After the 1st wave, only darkness remains. After the 2nd, only the lucky escape. And after the 3rd, only the unlucky survive. After the 4th wave, only one rule applies: trust no one.
Now, it’s the dawn of the 5th wave, and on a lonely stretch of highway, Cassie runs from Them. The beings who only look human, who roam the countryside killing anyone they see. Who have scattered Earth’s last survivors. To stay alone is to stay alive, Cassie believes, until she meets Evan Walker. Beguiling and mysterious, Evan Walker may be Cassie’s only hope for rescuing her brother–or even saving herself. But Cassie must choose: between trust and despair, between defiance and surrender, between life and death. To give up or to get up.
The 5th Wave by Rick Yancey shows a lot of promise with its intriguing premise and seemingly refreshing take on aliens invading the Earth. I read this book because everyone raved on about it, and following the release of the trailer, I became curious. I wanted to get on that hype train and ride it all the way to fandom.
This book isn’t a terrible book, but it isn’t a great book either. There are certainly some things to praise, but I found so many things that curtailed my enjoyment of this book. Unfortunately the former was outweighed by the latter. I don’t dislike this book to the point of strong, passionate opinion. For me, The 5th Wave is a disappointed sigh, a ‘yeah, well, it was alright I suppose, well not really but that’s okay’ with a demoralized shrug.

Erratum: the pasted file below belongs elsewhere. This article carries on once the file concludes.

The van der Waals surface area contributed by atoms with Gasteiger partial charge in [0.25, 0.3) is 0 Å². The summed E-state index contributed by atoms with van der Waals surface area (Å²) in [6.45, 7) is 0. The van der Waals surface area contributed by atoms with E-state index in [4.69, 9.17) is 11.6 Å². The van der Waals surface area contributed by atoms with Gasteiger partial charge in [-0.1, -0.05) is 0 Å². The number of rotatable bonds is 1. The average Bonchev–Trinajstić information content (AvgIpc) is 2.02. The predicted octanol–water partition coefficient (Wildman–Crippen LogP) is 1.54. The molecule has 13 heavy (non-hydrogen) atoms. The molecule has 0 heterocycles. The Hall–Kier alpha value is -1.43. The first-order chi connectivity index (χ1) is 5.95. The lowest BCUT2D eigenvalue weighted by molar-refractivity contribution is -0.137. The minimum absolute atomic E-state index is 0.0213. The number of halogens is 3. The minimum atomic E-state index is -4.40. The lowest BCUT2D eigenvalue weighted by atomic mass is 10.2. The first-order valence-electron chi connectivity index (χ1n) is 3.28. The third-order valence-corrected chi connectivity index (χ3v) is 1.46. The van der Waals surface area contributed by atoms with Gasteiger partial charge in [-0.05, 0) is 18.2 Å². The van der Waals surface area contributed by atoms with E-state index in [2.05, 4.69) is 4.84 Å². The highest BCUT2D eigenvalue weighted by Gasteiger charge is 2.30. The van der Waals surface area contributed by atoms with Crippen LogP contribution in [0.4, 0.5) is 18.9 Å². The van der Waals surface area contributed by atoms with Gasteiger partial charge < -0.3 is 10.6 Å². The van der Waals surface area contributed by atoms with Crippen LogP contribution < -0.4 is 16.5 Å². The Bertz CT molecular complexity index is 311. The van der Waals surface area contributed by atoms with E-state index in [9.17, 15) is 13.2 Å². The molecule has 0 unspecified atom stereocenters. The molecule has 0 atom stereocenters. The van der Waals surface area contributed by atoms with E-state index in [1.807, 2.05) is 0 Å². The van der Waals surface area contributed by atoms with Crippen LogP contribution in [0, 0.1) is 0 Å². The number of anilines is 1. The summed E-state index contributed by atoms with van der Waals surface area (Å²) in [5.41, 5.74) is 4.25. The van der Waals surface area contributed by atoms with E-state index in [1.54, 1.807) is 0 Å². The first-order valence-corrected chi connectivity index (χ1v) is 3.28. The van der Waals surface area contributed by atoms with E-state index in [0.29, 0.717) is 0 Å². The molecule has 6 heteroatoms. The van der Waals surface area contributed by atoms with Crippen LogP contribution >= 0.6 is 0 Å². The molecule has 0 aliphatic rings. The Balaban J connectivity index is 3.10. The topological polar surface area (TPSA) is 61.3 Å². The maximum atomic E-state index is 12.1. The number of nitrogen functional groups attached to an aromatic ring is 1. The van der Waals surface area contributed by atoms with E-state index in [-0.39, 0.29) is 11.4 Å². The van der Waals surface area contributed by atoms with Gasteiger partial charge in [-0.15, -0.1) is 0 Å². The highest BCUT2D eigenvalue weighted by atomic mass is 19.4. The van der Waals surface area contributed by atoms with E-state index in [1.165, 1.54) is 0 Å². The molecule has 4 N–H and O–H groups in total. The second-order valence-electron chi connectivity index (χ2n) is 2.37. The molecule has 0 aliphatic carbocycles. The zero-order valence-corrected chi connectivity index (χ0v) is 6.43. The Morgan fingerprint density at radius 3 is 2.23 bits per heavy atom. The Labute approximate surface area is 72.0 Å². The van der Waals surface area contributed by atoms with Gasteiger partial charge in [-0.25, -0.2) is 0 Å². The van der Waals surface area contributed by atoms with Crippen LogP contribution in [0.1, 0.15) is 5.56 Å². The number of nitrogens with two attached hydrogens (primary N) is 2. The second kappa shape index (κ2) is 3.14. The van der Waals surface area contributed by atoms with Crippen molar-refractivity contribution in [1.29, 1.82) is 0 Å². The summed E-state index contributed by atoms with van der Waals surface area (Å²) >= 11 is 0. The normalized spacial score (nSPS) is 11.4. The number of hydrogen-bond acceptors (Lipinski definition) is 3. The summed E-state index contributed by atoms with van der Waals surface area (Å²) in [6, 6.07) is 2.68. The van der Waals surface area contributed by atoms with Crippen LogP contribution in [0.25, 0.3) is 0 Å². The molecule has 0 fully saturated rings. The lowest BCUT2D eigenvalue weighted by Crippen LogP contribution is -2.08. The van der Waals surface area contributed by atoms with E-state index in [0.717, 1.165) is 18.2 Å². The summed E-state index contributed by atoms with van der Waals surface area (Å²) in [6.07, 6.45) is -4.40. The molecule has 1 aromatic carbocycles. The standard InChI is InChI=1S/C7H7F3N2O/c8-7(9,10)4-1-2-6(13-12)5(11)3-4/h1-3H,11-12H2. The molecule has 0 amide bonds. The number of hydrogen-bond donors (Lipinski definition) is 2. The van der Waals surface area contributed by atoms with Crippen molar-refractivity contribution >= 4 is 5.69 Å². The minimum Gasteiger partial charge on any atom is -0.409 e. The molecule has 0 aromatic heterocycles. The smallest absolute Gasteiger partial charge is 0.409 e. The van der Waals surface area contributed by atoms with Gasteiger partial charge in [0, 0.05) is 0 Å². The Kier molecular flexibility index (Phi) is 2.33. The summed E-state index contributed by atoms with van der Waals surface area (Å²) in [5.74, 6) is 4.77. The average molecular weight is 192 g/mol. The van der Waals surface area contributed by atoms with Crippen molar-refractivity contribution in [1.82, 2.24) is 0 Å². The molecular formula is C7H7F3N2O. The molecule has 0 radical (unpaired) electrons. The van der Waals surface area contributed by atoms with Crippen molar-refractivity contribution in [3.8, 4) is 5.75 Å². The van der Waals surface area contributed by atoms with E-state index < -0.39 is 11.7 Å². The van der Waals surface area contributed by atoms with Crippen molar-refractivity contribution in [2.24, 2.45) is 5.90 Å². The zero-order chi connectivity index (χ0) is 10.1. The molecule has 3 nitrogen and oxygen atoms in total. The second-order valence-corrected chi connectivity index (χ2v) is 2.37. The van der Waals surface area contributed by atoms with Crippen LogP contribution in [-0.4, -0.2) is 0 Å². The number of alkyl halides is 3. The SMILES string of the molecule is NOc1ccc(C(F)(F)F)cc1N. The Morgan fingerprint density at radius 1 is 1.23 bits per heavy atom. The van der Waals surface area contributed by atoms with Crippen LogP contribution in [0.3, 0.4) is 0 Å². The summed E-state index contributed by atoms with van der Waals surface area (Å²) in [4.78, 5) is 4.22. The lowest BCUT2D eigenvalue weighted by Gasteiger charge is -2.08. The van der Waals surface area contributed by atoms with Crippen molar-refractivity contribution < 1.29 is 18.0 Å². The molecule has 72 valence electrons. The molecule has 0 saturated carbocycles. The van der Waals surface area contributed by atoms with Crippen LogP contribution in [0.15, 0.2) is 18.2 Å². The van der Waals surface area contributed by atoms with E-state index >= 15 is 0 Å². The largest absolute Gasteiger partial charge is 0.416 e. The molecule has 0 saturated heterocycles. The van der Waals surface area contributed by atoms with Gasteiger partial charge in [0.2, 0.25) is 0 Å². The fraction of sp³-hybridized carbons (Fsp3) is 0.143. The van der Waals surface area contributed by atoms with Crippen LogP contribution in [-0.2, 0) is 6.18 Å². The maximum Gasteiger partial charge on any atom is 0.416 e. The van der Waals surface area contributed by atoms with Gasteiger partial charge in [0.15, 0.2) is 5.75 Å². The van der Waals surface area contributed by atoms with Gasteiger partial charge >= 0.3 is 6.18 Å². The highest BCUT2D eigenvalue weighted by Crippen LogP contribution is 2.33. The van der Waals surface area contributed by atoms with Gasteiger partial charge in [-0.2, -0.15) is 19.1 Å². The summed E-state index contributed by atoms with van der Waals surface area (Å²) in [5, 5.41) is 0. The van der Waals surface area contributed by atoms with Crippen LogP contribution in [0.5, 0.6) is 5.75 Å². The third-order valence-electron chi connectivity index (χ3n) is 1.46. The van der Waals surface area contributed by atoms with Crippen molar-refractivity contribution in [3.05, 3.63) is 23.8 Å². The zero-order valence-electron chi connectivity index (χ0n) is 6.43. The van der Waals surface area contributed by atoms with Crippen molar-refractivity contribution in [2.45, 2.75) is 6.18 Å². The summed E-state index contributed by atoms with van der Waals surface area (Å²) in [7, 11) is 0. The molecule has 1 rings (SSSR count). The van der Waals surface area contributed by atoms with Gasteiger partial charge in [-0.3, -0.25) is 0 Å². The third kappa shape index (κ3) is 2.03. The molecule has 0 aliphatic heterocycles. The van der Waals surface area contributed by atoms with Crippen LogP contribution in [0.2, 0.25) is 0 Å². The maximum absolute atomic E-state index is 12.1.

Post-apocalyptic is a particularly interesting genre for me. For one, because they are either a hit or miss for me, and two, because you can get very creative with the post-apocalypse. Do you want your book to be action-packed and about the survival of the fittest? Go for it. Maybe a philosophical analysis on human nature when society and law have been decimated? Go crazy. Or perhaps an introspective novel about the capacity and limitations of an individual’s agency in such horrible, otherworldly circumstances? Do it.
Alas, I found The 5th Wave mediocre. It was only when I was 65% into the book that it started to interest me, but the book thereafter felt more like an obligatory sprint to the finish, rather than a journey I wanted to partake in. The 5th Wave doesn’t have to meet my criteria above to be a fantastic book. In fact, The 5th Wave makes an attempt to be all three. Unfortunately when the book tries, it tries too hard and presents a contrived inquiry that lacks any depth and assumes that philosophical, ‘heavy-handed’ statements on ‘humanity’ suffice as analysis. When it doesn’t try, the questions are abandoned, forsaken for a red herring that ends up being sort of weird anyway.